The Turkish military, which believes the PYD move is part of a much bigger plan for an independent Kurdish state, has vowed never to accept an autonomous Kurdish entity in Syria.
For the past year the PYD’s militia forces have clashed with the main opposition Free Syrian Army forces (FSA) and its offshoots, while denying repeated allegations of shady ties with the Damascus regime. The Kurds say they have so far remained neutral in the uprising against President Bashar al-Assad, which is in its third year and has claimed an estimated 100,000 lives.
The PYD has repeatedly expressed fears over the possibility of encroaching sectarian control from Sunni and Shiite factions, which have joined the fight and turned the Syrian civil war into what some have labeled as a holy crusade, or jihad.
Recently, the PYD seized and took control of Ras al-Ain, a Kurdish town in Syria on the Turkish border.
Nawak Khalil, a spokesman for the PYD, said in an interview with Reuters, “We fought hard to drive out the repressive regime and its army and we liberated the area from oppression.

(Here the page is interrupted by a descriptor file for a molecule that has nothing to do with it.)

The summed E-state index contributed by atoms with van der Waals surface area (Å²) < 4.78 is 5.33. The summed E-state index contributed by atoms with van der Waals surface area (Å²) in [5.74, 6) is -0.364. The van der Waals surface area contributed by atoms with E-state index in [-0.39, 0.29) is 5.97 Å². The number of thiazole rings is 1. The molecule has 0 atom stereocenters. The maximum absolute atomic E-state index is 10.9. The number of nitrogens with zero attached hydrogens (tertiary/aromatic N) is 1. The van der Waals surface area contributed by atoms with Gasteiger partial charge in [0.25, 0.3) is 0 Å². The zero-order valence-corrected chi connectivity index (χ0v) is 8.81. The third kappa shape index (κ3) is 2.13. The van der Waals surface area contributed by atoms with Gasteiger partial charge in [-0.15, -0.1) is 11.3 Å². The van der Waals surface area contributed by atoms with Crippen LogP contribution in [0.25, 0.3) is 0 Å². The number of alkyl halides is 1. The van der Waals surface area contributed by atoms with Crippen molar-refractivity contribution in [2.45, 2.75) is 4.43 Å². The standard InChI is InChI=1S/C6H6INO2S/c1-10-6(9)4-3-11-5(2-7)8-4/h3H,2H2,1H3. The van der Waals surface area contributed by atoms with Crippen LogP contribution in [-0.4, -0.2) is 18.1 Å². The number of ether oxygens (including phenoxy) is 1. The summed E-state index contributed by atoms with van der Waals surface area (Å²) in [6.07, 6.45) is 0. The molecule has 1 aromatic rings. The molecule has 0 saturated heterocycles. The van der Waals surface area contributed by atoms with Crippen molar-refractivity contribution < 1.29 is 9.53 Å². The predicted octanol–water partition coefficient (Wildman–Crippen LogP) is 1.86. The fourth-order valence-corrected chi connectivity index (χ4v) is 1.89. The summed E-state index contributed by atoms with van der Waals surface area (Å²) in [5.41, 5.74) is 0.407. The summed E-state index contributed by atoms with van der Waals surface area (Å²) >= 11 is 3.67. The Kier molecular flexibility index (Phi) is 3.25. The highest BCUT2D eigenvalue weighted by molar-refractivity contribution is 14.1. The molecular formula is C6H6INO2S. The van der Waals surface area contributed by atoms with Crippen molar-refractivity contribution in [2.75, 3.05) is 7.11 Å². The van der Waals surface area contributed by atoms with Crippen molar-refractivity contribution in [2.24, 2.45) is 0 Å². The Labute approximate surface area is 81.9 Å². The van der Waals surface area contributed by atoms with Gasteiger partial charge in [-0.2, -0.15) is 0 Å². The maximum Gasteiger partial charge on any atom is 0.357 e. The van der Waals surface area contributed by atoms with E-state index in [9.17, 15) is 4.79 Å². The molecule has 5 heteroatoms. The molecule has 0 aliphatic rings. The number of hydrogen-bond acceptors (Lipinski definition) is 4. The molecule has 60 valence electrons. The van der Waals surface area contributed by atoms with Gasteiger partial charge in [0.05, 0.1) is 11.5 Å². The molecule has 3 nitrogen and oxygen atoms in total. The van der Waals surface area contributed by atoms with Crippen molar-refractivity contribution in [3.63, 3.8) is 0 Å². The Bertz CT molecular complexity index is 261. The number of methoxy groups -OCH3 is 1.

“We will not allow either regime control or these Al-Qaeda linked groups. What is pushing them to fight is their antagonism against our autonomous rule in Kurdish areas,” he vowed.
The Syrian civil war has isolated the Syrian Kurds and caused a great humanitarian crisis in their areas, as major trade from Damascus and Turkey has slowed the shipment of food and commodities, causing prices for basic goods to skyrocket.

India Warns Against Reconciliation with Taliban

US warned against reconciliation with Taliban

Pajhwok

By Lalit K Jha

WASHINGTON (PAN): Cautioning the United States against reconciliation with the Taliban, an India opposition leader on Tuesday reiterated Delhi’s commitment to continued economic assistance to Afghanistan.